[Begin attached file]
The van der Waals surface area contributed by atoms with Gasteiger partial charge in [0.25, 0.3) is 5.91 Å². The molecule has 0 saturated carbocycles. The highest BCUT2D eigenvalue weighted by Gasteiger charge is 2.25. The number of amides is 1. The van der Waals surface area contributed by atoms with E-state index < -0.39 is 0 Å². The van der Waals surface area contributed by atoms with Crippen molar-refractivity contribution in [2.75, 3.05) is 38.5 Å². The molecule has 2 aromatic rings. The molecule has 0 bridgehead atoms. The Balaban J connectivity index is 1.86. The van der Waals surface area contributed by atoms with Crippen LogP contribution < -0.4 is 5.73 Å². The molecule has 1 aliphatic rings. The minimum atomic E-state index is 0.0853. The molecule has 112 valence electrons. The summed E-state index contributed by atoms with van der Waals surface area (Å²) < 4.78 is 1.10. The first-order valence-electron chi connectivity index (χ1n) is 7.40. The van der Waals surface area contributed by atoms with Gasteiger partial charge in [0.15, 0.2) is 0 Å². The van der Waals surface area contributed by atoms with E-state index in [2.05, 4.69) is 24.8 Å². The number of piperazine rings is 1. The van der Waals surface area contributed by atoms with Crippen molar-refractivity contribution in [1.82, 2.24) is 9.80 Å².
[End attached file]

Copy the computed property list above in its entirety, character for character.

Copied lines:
The van der Waals surface area contributed by atoms with Gasteiger partial charge in [0.25, 0.3) is 5.91 Å². The molecule has 0 saturated carbocycles. The highest BCUT2D eigenvalue weighted by Gasteiger charge is 2.25. The number of amides is 1. The van der Waals surface area contributed by atoms with E-state index < -0.39 is 0 Å². The van der Waals surface area contributed by atoms with Crippen molar-refractivity contribution in [2.75, 3.05) is 38.5 Å². The molecule has 2 aromatic rings. The molecule has 0 bridgehead atoms. The Balaban J connectivity index is 1.86. The van der Waals surface area contributed by atoms with Crippen LogP contribution < -0.4 is 5.73 Å². The molecule has 1 aliphatic rings. The minimum atomic E-state index is 0.0853. The molecule has 112 valence electrons. The summed E-state index contributed by atoms with van der Waals surface area (Å²) < 4.78 is 1.10. The first-order valence-electron chi connectivity index (χ1n) is 7.40. The van der Waals surface area contributed by atoms with Gasteiger partial charge in [0.15, 0.2) is 0 Å². The van der Waals surface area contributed by atoms with E-state index in [2.05, 4.69) is 24.8 Å². The number of piperazine rings is 1. The van der Waals surface area contributed by atoms with Crippen molar-refractivity contribution in [1.82, 2.24) is 9.80 Å².